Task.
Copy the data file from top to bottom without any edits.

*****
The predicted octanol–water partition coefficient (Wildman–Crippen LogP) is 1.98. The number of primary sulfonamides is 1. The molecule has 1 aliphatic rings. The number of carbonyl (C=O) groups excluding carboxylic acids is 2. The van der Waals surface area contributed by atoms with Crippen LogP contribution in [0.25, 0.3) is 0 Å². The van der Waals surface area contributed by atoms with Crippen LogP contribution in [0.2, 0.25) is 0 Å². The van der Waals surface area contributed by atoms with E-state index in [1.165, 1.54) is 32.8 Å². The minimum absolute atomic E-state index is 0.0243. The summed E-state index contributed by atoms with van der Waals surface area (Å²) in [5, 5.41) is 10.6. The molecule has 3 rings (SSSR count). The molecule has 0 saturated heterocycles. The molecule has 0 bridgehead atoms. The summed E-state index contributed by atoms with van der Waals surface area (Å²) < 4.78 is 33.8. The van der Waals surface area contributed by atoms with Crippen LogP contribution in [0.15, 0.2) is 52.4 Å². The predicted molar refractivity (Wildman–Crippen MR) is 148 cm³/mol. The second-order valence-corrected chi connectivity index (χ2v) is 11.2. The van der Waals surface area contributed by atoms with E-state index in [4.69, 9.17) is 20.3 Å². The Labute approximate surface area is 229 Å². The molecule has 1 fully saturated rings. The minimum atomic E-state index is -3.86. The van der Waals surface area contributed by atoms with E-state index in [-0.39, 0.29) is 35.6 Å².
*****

The predicted octanol–water partition coefficient (Wildman–Crippen LogP) is 1.98. The number of primary sulfonamides is 1. The molecule has 1 aliphatic rings. The number of carbonyl (C=O) groups excluding carboxylic acids is 2. The van der Waals surface area contributed by atoms with Crippen LogP contribution in [0.25, 0.3) is 0 Å². The van der Waals surface area contributed by atoms with Crippen LogP contribution in [0.2, 0.25) is 0 Å². The van der Waals surface area contributed by atoms with E-state index in [1.165, 1.54) is 32.8 Å². The minimum absolute atomic E-state index is 0.0243. The summed E-state index contributed by atoms with van der Waals surface area (Å²) in [5, 5.41) is 10.6. The molecule has 3 rings (SSSR count). The molecule has 0 saturated heterocycles. The molecule has 0 bridgehead atoms. The summed E-state index contributed by atoms with van der Waals surface area (Å²) < 4.78 is 33.8. The van der Waals surface area contributed by atoms with Crippen LogP contribution in [0.15, 0.2) is 52.4 Å². The predicted molar refractivity (Wildman–Crippen MR) is 148 cm³/mol. The second-order valence-corrected chi connectivity index (χ2v) is 11.2. The van der Waals surface area contributed by atoms with E-state index in [4.69, 9.17) is 20.3 Å². The Labute approximate surface area is 229 Å². The molecule has 1 fully saturated rings. The minimum atomic E-state index is -3.86. The van der Waals surface area contributed by atoms with E-state index in [-0.39, 0.29) is 35.6 Å².